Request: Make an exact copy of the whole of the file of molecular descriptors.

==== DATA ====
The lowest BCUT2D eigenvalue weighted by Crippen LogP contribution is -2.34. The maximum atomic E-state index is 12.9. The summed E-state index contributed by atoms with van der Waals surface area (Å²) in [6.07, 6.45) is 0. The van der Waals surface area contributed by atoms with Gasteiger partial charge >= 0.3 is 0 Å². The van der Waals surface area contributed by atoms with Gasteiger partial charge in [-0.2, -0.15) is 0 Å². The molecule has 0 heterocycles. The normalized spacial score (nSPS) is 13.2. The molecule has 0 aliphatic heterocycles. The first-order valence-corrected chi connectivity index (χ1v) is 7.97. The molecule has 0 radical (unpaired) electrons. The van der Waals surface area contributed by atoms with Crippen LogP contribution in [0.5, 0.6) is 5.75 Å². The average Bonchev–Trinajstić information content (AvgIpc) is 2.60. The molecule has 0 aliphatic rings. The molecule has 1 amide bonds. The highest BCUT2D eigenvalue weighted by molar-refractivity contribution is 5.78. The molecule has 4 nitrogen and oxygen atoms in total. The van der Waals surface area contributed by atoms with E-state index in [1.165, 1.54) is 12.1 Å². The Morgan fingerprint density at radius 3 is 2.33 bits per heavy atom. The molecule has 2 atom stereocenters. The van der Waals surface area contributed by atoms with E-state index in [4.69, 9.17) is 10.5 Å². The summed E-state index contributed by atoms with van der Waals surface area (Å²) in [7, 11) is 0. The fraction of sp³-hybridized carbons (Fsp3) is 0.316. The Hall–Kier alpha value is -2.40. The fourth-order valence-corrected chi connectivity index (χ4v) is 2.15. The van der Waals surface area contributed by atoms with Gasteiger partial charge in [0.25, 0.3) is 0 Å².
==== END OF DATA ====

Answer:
The lowest BCUT2D eigenvalue weighted by Crippen LogP contribution is -2.34. The maximum atomic E-state index is 12.9. The summed E-state index contributed by atoms with van der Waals surface area (Å²) in [6.07, 6.45) is 0. The van der Waals surface area contributed by atoms with Gasteiger partial charge >= 0.3 is 0 Å². The van der Waals surface area contributed by atoms with Gasteiger partial charge in [-0.2, -0.15) is 0 Å². The molecule has 0 heterocycles. The normalized spacial score (nSPS) is 13.2. The molecule has 0 aliphatic heterocycles. The first-order valence-corrected chi connectivity index (χ1v) is 7.97. The molecule has 0 radical (unpaired) electrons. The van der Waals surface area contributed by atoms with Crippen LogP contribution in [0.5, 0.6) is 5.75 Å². The average Bonchev–Trinajstić information content (AvgIpc) is 2.60. The molecule has 0 aliphatic rings. The molecule has 1 amide bonds. The highest BCUT2D eigenvalue weighted by molar-refractivity contribution is 5.78. The molecule has 4 nitrogen and oxygen atoms in total. The van der Waals surface area contributed by atoms with E-state index in [1.165, 1.54) is 12.1 Å². The Morgan fingerprint density at radius 3 is 2.33 bits per heavy atom. The molecule has 2 atom stereocenters. The van der Waals surface area contributed by atoms with E-state index in [4.69, 9.17) is 10.5 Å². The summed E-state index contributed by atoms with van der Waals surface area (Å²) in [7, 11) is 0. The fraction of sp³-hybridized carbons (Fsp3) is 0.316. The Hall–Kier alpha value is -2.40. The fourth-order valence-corrected chi connectivity index (χ4v) is 2.15. The van der Waals surface area contributed by atoms with Gasteiger partial charge in [0.25, 0.3) is 0 Å².